Menu



How Steve Jobs Made A Million

Friday, October 20, 2017



Steve Jobs is best known for donning the black turtleneck and introducing a barrage of iProducts.

Whether you remember his rise to fame as a redemptive second stint running Apple or you think of him as a business icon that was wrongfully chased out in the first place, it turns out Steve Jobs owes his namesake to a couple of unknown animators.

The Fall
Steve Jobs and Steve Wozniak built a tech giant in the 70s and 80s. There are television shows and movies about that saga. When Apple was struggling to stay afloat in the personal computing market, a segment they practically created, Jobs was ousted from the top seat of Apple. It was a humbling moment for an egotist obsessed with the legacy he would someday leave behind.

A Soft Place to Land
Luckily for Jobs, he had a nice little severance package and some stock options that he was able to cash out. He bought the controlling share of a little known tech company called Graphics Group from Lucasfilm. He knew the company because he sold them on Apple products a few years before. While it was a great place for him to land and recover, the Pixar family was afraid. Jobs had a reputation for shaking things up and Graphics Group operated much like a small business. They felt like family, not like a corporation.

A Different Face
Jobs had a reputation for being confrontational. At Pixar, he wasn’t. Though the small family feared that he would be looking for a chance to make heads roll and change the way the company worked, he seemed to embrace the creative team. He wasn’t a filmmaker, which probably helped them, but he didn’t try to be. Instead, he offered his feedback as a typical theatre goer. They looked at him as the first critic they needed to impress. Jobs relaxed his stance and approached Pixar differently. He wasn’t going to be able to rule Pixar like a tyrant; he had to change his tactics.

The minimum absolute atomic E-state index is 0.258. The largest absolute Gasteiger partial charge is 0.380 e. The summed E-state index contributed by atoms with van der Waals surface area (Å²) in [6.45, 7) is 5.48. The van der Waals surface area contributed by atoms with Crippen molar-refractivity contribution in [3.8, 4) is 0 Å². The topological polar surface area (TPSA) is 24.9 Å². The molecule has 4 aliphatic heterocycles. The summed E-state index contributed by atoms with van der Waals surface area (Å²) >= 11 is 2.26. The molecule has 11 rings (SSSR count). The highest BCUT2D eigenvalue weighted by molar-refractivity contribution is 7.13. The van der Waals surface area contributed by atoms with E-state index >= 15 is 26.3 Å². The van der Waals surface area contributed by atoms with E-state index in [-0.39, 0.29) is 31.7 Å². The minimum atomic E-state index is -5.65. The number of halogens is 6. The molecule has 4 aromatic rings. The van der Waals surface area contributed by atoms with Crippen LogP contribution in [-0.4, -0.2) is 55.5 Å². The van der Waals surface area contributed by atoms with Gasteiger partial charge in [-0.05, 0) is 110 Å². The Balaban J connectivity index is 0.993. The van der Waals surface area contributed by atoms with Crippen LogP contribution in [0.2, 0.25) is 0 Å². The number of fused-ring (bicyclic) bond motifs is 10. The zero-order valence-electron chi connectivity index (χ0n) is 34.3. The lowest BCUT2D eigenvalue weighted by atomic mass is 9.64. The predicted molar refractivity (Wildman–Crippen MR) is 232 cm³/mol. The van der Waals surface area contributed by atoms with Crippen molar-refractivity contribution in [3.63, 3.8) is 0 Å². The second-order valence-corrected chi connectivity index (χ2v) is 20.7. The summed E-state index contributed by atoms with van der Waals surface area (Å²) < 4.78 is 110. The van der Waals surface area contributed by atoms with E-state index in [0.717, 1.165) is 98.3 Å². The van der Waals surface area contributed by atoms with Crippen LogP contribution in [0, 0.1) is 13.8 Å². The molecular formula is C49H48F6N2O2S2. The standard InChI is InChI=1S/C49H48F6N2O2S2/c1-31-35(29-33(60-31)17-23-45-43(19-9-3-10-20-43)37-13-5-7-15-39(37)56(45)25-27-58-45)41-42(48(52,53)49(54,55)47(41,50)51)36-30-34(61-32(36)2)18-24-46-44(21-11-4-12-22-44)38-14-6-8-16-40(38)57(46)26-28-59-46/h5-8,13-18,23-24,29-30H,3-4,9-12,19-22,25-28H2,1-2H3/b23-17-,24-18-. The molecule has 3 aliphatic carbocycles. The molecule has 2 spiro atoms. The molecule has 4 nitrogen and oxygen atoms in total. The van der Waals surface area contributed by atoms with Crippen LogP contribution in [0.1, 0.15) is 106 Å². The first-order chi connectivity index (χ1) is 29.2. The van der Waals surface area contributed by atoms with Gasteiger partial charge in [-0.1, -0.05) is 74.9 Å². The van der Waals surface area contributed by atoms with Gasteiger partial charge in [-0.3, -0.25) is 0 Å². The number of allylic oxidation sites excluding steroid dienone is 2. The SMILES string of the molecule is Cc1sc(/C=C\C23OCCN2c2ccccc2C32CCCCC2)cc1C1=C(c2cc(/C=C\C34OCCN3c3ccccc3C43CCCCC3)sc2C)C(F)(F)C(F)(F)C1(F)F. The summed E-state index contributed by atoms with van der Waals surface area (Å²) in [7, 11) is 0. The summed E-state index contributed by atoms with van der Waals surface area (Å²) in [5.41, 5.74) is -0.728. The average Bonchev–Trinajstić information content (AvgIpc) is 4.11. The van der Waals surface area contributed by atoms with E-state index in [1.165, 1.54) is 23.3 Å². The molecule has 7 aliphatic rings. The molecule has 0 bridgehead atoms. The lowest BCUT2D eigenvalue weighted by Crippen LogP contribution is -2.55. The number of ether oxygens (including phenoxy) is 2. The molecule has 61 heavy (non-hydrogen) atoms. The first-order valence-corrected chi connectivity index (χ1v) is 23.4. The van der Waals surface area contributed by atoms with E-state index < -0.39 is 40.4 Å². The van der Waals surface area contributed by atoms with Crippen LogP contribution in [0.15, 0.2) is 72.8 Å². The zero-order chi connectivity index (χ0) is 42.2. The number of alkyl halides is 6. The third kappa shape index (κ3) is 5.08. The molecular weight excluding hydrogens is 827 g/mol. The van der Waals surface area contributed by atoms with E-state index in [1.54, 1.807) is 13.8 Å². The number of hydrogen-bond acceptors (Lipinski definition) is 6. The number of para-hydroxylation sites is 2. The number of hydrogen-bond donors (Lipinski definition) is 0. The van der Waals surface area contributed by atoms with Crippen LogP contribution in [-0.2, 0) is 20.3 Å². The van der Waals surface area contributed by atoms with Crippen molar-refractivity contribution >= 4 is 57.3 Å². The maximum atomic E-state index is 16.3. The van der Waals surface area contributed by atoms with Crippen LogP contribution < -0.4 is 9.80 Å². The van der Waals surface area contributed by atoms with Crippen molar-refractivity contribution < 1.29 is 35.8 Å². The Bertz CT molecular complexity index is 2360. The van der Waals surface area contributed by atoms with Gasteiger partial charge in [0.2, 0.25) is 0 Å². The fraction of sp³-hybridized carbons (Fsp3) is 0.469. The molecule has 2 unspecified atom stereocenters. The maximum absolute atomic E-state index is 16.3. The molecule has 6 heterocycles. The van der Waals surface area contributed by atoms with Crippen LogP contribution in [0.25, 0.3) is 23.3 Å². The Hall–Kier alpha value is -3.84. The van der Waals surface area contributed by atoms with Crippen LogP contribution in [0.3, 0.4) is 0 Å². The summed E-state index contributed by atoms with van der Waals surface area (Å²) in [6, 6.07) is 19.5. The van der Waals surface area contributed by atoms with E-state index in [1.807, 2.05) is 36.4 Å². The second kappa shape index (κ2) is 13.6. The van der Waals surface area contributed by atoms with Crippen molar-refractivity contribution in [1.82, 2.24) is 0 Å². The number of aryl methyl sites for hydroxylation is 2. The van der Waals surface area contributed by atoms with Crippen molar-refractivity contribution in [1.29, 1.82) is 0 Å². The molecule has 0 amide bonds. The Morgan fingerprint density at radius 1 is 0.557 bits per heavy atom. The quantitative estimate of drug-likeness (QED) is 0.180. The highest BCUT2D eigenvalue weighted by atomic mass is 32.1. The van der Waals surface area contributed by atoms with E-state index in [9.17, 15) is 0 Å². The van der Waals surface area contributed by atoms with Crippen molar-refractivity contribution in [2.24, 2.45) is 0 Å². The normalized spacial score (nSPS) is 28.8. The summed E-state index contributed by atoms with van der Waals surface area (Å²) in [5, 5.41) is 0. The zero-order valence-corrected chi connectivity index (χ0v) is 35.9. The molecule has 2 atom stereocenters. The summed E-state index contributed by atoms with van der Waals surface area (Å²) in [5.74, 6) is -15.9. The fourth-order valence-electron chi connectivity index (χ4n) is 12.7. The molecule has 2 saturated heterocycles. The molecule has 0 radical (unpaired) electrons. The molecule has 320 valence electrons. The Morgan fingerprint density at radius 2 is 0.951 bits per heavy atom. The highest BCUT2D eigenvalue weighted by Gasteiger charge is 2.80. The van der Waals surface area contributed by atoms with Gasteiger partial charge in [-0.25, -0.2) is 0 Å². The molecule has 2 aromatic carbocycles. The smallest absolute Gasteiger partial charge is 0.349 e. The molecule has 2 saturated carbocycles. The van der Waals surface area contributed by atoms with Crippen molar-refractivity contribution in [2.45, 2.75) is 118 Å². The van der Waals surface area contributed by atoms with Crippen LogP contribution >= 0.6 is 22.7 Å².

The Biggest Fan
Out of his element, Jobs became Pixar’s biggest fan. He even set up the idea of “pre-screening” as a way to “unveil” the new film the company worked on. Instead of being confined to the small computer screens, he made them watch things on a big screen and even praised the small and large achievements. Jobs became a cheerleader, a motivator, and a fan, rather than a control freak. This was a side of him that he brought back to Apple. His next stint at Apple saw him become the face of a tech giant. He even “pre-screened” new products and built excitement around them. He was a changed man. No longer the hostile tyrant that was chased out in the 80s, Jobs was now seen as the savior. He had high expectations, but he was approachable.

In the end, Steve Jobs took the new skills he learned at Pixar and applied them to Apple. He sold Pixar for over $7 billion to Disney and everyone knows about the wild success of his second stint at Apple which saw the iPod, iPhone, iPad, and a complete rebranding of the Mac line.

None of it would’ve been possible without his shift in mentality.